Professor Hawking and star Eddie Redmayne were both in the audience at London’s Royal Opera House as the Outstanding British award was presented by former England football star David Beckham. Redmayne was also named Leading Actor for his role as the pioneering scientist.
Accepting his award, Redmayne joked about the “incredibly unfortunate” night he had to flee a Bafta ceremony to be sick with food poisoning.
He said: “It was one of the worst nights of my life. This is one of the best.”
He thanked his own family, his “professional family” on the film, and the Hawkings “for their trust in us, their generosity and their kindness”.
The film, predicted to do well at the Oscars later this month, also won Best adapted Screenplay.
The Bafta for best film went to Boyhood, with the award being presented by Tom Cruise. The film’s director Richard Linklater was also given the best director award. Accepting Linklater’s award, actor Ethan Hawke said his friend would be “frankly pissed-off” to have missed the awards.
He thanked the child stars at the heart of the film and said: “There is no one in this room who loves cinema more than Richard Linklater.”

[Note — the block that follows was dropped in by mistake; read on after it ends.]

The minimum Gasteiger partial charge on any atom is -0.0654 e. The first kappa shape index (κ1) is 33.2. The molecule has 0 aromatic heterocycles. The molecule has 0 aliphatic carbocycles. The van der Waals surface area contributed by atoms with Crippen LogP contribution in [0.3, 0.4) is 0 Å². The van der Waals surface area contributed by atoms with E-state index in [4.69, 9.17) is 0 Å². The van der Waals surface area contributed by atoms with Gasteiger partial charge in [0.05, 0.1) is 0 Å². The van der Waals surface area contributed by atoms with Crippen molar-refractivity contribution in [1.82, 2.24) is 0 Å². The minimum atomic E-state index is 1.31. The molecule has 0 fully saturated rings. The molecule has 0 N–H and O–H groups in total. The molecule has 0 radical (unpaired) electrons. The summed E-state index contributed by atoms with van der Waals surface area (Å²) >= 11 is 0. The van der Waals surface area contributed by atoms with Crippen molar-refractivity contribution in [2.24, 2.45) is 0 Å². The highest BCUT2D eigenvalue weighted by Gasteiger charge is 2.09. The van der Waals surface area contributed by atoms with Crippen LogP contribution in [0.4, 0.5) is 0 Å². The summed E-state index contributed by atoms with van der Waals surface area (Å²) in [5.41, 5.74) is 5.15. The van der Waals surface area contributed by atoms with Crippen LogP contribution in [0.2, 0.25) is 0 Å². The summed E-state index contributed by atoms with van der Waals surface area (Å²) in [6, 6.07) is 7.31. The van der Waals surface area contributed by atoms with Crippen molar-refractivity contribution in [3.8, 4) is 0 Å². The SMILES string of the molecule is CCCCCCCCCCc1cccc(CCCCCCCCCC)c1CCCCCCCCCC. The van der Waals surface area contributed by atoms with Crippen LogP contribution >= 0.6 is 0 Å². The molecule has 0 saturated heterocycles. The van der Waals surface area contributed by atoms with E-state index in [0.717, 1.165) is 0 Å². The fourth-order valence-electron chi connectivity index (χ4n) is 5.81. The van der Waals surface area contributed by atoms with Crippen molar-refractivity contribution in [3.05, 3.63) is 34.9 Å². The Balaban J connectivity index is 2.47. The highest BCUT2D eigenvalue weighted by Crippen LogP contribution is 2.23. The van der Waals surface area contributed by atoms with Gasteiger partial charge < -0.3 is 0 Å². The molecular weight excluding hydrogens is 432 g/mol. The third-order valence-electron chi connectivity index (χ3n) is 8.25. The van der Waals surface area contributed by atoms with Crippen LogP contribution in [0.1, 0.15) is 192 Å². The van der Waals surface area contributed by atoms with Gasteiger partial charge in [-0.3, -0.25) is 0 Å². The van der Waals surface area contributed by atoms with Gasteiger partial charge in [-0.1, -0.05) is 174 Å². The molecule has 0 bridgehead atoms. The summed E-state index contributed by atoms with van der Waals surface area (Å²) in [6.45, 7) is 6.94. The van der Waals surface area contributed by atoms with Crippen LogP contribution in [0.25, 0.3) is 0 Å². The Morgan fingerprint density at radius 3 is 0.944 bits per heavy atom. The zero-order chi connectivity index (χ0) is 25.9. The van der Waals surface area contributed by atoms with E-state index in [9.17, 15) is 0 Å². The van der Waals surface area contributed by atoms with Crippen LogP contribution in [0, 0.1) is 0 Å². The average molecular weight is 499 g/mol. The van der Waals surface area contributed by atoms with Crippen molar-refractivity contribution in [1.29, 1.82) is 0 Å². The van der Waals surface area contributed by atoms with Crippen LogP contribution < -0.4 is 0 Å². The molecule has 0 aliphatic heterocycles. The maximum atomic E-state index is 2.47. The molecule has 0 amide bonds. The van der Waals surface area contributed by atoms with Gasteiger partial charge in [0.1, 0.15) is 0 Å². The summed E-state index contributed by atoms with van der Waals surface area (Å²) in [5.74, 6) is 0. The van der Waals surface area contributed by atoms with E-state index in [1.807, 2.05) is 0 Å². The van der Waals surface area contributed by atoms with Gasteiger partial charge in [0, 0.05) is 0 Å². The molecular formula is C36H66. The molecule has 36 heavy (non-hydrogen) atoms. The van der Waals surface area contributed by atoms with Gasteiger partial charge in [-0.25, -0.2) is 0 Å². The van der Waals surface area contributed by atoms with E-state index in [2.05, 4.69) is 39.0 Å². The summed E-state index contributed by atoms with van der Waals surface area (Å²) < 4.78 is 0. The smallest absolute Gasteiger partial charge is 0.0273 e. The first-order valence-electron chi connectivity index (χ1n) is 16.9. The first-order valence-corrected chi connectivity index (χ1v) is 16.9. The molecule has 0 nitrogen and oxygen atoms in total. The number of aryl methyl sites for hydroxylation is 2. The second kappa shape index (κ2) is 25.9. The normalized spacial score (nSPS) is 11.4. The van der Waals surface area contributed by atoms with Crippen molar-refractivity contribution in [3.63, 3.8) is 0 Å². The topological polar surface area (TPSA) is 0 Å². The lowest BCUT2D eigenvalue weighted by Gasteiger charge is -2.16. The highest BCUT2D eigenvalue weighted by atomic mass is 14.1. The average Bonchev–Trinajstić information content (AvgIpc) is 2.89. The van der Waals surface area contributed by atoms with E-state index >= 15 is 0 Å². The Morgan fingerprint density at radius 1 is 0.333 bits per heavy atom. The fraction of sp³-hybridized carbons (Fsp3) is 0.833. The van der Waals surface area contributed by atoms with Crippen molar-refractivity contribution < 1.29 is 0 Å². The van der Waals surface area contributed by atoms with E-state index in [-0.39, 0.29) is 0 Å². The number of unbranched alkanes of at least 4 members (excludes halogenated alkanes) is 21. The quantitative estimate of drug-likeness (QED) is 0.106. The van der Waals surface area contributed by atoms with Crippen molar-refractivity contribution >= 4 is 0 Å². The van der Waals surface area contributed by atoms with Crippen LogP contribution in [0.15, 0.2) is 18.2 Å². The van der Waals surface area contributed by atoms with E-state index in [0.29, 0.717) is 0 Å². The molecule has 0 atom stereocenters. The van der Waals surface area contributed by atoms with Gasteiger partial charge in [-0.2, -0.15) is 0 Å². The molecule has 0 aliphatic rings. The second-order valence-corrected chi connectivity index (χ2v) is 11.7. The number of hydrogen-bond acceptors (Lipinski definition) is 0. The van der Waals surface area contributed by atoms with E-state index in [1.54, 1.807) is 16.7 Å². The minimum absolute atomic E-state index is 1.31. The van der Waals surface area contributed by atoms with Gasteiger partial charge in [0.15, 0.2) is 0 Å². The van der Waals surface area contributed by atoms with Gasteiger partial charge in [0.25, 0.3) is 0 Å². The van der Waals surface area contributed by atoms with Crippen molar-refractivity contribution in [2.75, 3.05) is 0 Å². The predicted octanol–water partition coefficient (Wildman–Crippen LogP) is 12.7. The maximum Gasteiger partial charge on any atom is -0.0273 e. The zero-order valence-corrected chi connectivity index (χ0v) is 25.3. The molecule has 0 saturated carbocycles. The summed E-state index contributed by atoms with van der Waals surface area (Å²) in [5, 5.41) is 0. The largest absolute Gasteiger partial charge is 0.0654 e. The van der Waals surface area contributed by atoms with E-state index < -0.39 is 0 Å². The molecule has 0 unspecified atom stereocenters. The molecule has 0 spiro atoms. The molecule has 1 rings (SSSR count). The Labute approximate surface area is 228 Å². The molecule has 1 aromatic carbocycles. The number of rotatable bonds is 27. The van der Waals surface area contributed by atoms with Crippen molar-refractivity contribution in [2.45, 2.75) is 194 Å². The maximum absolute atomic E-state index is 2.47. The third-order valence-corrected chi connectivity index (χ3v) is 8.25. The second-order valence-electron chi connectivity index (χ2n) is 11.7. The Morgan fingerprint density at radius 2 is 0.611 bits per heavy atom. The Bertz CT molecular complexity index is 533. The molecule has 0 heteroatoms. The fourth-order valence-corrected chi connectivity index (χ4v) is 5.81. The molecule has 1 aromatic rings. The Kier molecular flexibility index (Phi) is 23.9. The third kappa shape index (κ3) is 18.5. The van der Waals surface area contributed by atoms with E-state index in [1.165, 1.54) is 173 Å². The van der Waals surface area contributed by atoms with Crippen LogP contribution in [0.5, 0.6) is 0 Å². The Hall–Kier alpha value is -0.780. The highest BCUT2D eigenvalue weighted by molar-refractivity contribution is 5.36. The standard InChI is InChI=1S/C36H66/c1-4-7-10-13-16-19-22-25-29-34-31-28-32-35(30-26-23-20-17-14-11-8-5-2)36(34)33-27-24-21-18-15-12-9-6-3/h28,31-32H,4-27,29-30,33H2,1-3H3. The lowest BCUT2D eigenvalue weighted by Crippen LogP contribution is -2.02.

Julianne Moore scooped the Leading Actress award and thanked Bafta for “including me among these beautiful performances”. The Still Alice star plays a woman struck down by Alzheimer’s in the film and thanked her Scottish relatives who “poured love into me”. Patricia Arquette was named best supporting actress for her performance in Boyhood.
Another film which fared well was The Grand Budapest Hotel, which snapped up Best Original Screenplay, as well as awards for costume, hair and make-up, and production design. The award for original music went to Alexandre Desplat for his work on the film.
Desplat paid tribute to the film’s director Wes Anderson, who he said was “unique”. He said: “His world looks like nobody else’s.”
The Grand Budapest Hotel’s triumphant trawl of technical awards was halted when Whiplash won the Baftas for editing and sound. Whiplash won its second award of the evening when JK Simmons was named best supporting actor .
Picking up the award from Reese Witherspoon, he said: “This whole experience has been a gift to me.”
Elsewhere, the Bafta for best documentary went to Citizenfour about whistle-blower Edward Snowden.
Rockers Kasabian opened the glittering show, performing in front of a big screen showing highlights from some of the nominated films. They came on stage after a brief introduction from Bafta chairman Anne Morrison who thanked the audience on behalf of host Stephen Fry for “coming to his wedding reception”.